What happens if I don’t apply for a short-term let licence?
It is a criminal offence to operate a short-term let without a licence where required. Our first article explains when you will need to have a licence in place (for new hosts this is 1 October 2022), but by July 2024 it will be essential for all hosts to have a licence in place to avoid potential criminal consequences.
What happens if I breach the conditions of my short-term let licence?
As the second article in our series explains, you must comply with the mandatory and additional conditions that your local authority attaches to your licence. You are responsible for ensuring that your property complies with these conditions during the course of your licence.
If you do not meet these conditions before applying for your licence your application will be refused. However, even after your licence is granted, you will need to ensure your property is maintained at the required standard and complete certain annual safety checks. You are responsible for ensuring your property complies with the up-to-date standards or taking the property out of service until you have repaired it.
Can the Council inspect my short-term let?
Your local authority may visit your property to follow up on complaints and previous visits or as part of a routine pattern of inspection. Although your local authority must give notice ahead of routine visits, it is entitled to make unannounced inspections at any time to ensure you are adhering to your licensing conditions.
Can the Council force me to make changes to my property?
If upon inspection your property is in breach of your licence conditions, the local authority can serve an enforcement notice on you. These notices will give you a deadline to bring your property up to the required standard or your licence may be varied, suspended or revoked.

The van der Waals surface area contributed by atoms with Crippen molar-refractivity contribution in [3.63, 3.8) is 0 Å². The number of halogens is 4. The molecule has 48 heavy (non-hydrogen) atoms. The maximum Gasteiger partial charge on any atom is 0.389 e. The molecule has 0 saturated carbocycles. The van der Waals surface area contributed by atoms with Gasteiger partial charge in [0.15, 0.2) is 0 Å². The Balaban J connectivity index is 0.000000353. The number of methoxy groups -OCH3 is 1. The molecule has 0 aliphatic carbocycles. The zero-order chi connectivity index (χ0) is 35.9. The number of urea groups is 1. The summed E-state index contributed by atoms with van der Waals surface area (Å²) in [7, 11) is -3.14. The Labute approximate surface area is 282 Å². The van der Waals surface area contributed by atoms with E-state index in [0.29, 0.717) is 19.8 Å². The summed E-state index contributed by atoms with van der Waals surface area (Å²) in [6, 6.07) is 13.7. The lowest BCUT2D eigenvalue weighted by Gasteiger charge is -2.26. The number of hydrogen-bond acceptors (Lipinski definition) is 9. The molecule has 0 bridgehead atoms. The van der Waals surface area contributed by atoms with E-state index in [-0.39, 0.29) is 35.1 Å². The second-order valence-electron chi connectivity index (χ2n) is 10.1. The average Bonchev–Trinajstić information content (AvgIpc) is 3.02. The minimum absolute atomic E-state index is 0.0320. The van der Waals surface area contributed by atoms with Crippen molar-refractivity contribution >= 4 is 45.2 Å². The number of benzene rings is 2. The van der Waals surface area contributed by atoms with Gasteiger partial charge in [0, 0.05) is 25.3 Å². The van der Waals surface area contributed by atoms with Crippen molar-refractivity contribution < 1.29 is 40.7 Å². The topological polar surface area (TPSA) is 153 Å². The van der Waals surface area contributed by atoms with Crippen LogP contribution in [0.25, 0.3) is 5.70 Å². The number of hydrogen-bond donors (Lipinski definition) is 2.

Can my short-term let licence be suspended or revoked?
Although this will generally only happen once all other enforcement options have been exhausted, the local authority has the power to suspend or revoke your short-term let licence. These steps may be taken if you have been given time to put things right but have failed to do so or if your guests are at risk of serious harm. Your licence may be suspended while the local authority considers a revocation. If your licence is revoked, you will be unable to make a further application in respect of your property for 12 months.
Do I need to renew my short-term let licence?
A licence may be granted for a period of up to 3 years. If you wish to continue operating your short-term let you must apply to renew your licence before it expires. It is an offence to continue operating your short-term let where your licence has lapsed, and you have failed to renew it.
Do I need to tell the local authority of changes to the property?
It is important to be aware that you must continue to update the relevant local authority where your circumstances change. If you make physical alterations to your property, increase your number of guests or rooms, or change your property management company you must notify the relevant local authority as soon as possible. In some cases, you may also require to seek the local authorities’ consent before making the change. You will commit an offence if you fail to notify the local authority or fail to seek their approval where you require it.
Failing to get things right with your short-term let licence can have potentially significant consequences – both financial and reputational – to you and your short-term let business. Ensuring compliance with the new rules will be key. The introduction of the licensing scheme presents changes and potential difficulties for your business which you will want to manage appropriately.
Our licensing team has been advising clients throughout the consultation process for the new short-term let rules. If you wish to discuss how these new regulations will affect you, please get in touch with our specialist licensing team, who are more than happy to assist.